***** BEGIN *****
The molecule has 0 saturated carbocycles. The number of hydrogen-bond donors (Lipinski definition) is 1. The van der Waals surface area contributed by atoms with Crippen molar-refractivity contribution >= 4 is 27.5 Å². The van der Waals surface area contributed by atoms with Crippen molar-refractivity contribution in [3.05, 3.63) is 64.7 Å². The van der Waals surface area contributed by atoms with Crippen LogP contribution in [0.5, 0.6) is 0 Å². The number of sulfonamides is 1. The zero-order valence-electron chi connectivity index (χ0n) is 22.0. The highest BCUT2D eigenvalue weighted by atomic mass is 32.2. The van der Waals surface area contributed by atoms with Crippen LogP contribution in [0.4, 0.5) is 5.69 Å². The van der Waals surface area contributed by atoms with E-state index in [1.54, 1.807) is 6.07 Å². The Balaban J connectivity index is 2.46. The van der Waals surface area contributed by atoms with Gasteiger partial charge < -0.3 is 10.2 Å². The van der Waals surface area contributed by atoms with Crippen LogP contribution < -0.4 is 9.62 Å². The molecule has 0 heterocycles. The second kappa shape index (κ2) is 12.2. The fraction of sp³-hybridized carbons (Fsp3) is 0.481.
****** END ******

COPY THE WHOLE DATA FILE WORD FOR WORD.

The molecule has 0 saturated carbocycles. The number of hydrogen-bond donors (Lipinski definition) is 1. The van der Waals surface area contributed by atoms with Crippen molar-refractivity contribution >= 4 is 27.5 Å². The van der Waals surface area contributed by atoms with Crippen molar-refractivity contribution in [3.05, 3.63) is 64.7 Å². The van der Waals surface area contributed by atoms with Crippen LogP contribution in [0.5, 0.6) is 0 Å². The number of sulfonamides is 1. The zero-order valence-electron chi connectivity index (χ0n) is 22.0. The highest BCUT2D eigenvalue weighted by atomic mass is 32.2. The van der Waals surface area contributed by atoms with Crippen LogP contribution in [0.4, 0.5) is 5.69 Å². The van der Waals surface area contributed by atoms with E-state index in [1.54, 1.807) is 6.07 Å². The Balaban J connectivity index is 2.46. The van der Waals surface area contributed by atoms with Gasteiger partial charge < -0.3 is 10.2 Å². The van der Waals surface area contributed by atoms with Crippen LogP contribution < -0.4 is 9.62 Å². The molecule has 0 heterocycles. The second kappa shape index (κ2) is 12.2. The fraction of sp³-hybridized carbons (Fsp3) is 0.481.